Just Because It Has Wings Does Not Mean It’s an Angel, Research Paper Example
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Experienced writers who use allegoric literary devices often leave the readers wanting to know the real meanings behind the metaphoric examples. Set during an undefined past period, Gabriel Garcia Marquez’s A Very Old Man with Enormous Wings revolves around an aged winged character that washes up during a storm. The magical realism provides the characters with a test of their beliefs and faith. As a result, the villagers all try to sort out what the old man with wings is and how he fits in their world. The community all took a different position on the origin of the winged visitor; however, their doubt allowed the majority to lose their faith that he could be an angel. The novel is narrated from the viewpoint of believers and those who are looking to capitalize on the opportunity that this mystic character provides. Marquez uses the very descriptive character of the of the old man through the novel’s linear structure through the events that transpire, the characters personal struggles, and the shift in communities point of view.
Wendy B. Faris established five main characteristics that magical realism use as a comparison framework. These characteristics include, “an irreducible element of magic; a realistic world in a phenomenal world providing grounding; the creation of unsettling doubt for the reader based on a mixture of fantasy and real; the near merging of two worlds or realms; and a disruption of the traditional ideas regarding space, time, and identity” (Faris, np). The first consideration is the presence of a magical element that cannot be explained by reverting to natural laws. Marquez showed this when he stated:
He was dressed like a rag picker. There were only a few faded hairs left on his bald skull and very few teeth in his mouth, and his pitiful condition of a drenched great-grandfather took away and sense of grandeur he might have had. His huge buzzard wings, dirty and half plucked were forever entangled in the mud (Marquez, p.219).
The human, winged creature could be an angel, a human imposter, or it could be a beast, the readers are unsure based on the description provided. The wings make the reader assume an association with a supernatural explanation. The only characteristic that could be agreed upon was that he was a ‘very old man.’ Marquez painted the picture of his age with his bald head and very few remaining gray hairs still attached.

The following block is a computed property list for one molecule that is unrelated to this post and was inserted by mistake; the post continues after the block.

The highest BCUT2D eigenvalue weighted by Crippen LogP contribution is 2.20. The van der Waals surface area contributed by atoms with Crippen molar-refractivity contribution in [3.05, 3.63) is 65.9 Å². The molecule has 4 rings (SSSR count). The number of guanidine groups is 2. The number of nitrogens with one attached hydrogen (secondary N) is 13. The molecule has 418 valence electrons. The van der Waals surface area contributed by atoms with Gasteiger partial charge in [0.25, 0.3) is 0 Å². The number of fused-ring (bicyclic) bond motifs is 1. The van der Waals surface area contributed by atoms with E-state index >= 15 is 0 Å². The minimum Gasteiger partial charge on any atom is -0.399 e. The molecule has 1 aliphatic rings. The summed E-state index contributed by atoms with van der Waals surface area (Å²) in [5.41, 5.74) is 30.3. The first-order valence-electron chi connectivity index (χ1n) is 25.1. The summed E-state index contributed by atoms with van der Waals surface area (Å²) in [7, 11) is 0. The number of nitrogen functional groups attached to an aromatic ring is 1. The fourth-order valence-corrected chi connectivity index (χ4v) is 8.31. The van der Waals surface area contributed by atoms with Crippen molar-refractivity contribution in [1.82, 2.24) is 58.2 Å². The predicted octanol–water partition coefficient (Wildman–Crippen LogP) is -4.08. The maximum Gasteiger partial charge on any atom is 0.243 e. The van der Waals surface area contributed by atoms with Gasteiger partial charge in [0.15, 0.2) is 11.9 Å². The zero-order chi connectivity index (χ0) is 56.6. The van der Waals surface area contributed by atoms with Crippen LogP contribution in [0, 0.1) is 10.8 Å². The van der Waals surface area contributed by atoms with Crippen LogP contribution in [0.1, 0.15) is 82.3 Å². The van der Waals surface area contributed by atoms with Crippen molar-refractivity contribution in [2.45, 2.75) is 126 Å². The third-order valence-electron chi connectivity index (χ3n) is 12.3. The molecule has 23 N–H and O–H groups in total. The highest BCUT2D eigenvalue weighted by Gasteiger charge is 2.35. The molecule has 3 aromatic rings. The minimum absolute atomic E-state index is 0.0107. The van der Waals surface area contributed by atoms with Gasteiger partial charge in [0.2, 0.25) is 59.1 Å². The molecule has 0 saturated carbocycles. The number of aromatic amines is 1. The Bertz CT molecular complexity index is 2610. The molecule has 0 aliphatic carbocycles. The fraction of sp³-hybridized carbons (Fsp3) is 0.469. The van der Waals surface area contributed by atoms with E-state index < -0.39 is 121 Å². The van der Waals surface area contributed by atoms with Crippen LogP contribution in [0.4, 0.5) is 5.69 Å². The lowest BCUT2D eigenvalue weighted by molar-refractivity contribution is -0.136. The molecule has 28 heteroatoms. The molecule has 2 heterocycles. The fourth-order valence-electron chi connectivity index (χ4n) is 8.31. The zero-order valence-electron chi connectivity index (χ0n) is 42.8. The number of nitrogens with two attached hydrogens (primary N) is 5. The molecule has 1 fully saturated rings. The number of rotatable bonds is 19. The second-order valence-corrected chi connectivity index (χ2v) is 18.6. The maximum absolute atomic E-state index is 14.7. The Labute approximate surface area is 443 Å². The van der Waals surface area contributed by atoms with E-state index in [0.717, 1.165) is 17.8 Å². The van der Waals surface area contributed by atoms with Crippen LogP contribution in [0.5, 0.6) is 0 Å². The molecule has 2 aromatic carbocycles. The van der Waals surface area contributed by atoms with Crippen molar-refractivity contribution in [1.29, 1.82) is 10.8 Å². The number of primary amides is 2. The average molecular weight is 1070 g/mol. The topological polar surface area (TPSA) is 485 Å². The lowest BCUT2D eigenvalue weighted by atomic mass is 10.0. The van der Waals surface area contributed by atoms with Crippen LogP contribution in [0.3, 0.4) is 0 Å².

The view is strengthened by the end of the story when the winged old man flies away. “She kept watching him even when she was through cutting the onions and she kept on watching until it was no longer possible for her to see him because then he was no longer an annoyance in her life but an imaginary dot on the horizon of the sea” (Marquez, p.223). Almond’s novel provides a similarity in that Skellig has the fragments of a wing hidden on his jacket. The reaction of Mina implies a supernatural explanation when she says to Michael, “‘Extraordinary, extraordinary being'” (Almond, p. 84). Towards the end of the novel, Skellig confirms the supernatural nature when he states, “something like a beast, something like a bird, something like an angel” (Almond, p.167). Much like Marquez, the reader is left to believe the creature is, in fact, an angel despite the speculations that he could be something else. In many instances, even though the priest and neighbor denied it was an angel, it is often referred to as an angel in the literature.
The secondary element according to Faris is that a magical realist must equate to realism. There are many different realistic elements that the Very Old Man and Skellig both display. Almond was attracted to Marquez’s story A Very Old Man with Enormous Wings was based on the magical and strangeness the story provided to the readers. It provides a look at simple events that have so many different meanings or purposes. Was the angel sent there to save the boy? Was it a coincident that the boy got better when the angel was captured? There is a depiction of everyday life realities from the mundane activities that the characters usually were occupied with. “On the third day of rain they had killed so many crabs inside the house that Pelayo had to cross his drenched courtyard and throw them into the sea because the newborn child had a temperature all night and they thought it was due to the stench” (Marquez, p.219). The young couple was worried about getting the crabs from their house and caring for their very ill child who had a high fever. Marquez also shows how confused the couple was when they discovered the old man and their confusion with his appearance. “He was dressed like a rag picker. There were only a few faded hairs left on his bald skull and very few teeth in his mouth . . . His huge buzzard wings, dirty and half-plucked, were forever tangled in the mud” (Marquez, p. 219).
The appearance of the old winged character provided confusion to not only the characters but also the reader. Angels are believed to be majestic beings, not dirty old characters who were slovenly in appearance. Almond uses a similar approach when Michal is also stunned when he encounters a ragged figure in his garage. “I thought he was dead. He was sitting with his legs stretched out, and his head tipped back against the wall. He was covered in dust and webs like everything else, and his face was thin and pale. Dead bluebottles were scattered on his hair and shoulders” (Almond, p.8). The importance of comparing the two works is because the vast description of the characters takes away all credibility of being an angel. Angelic characters are expected to present in a certain capacity, even though in all reality no one has ever seen one or even been able to prove their existence. We all have our assumptions about what characteristics we would believe them to possess, and both writers drastically challenge our perceptions by changing these features.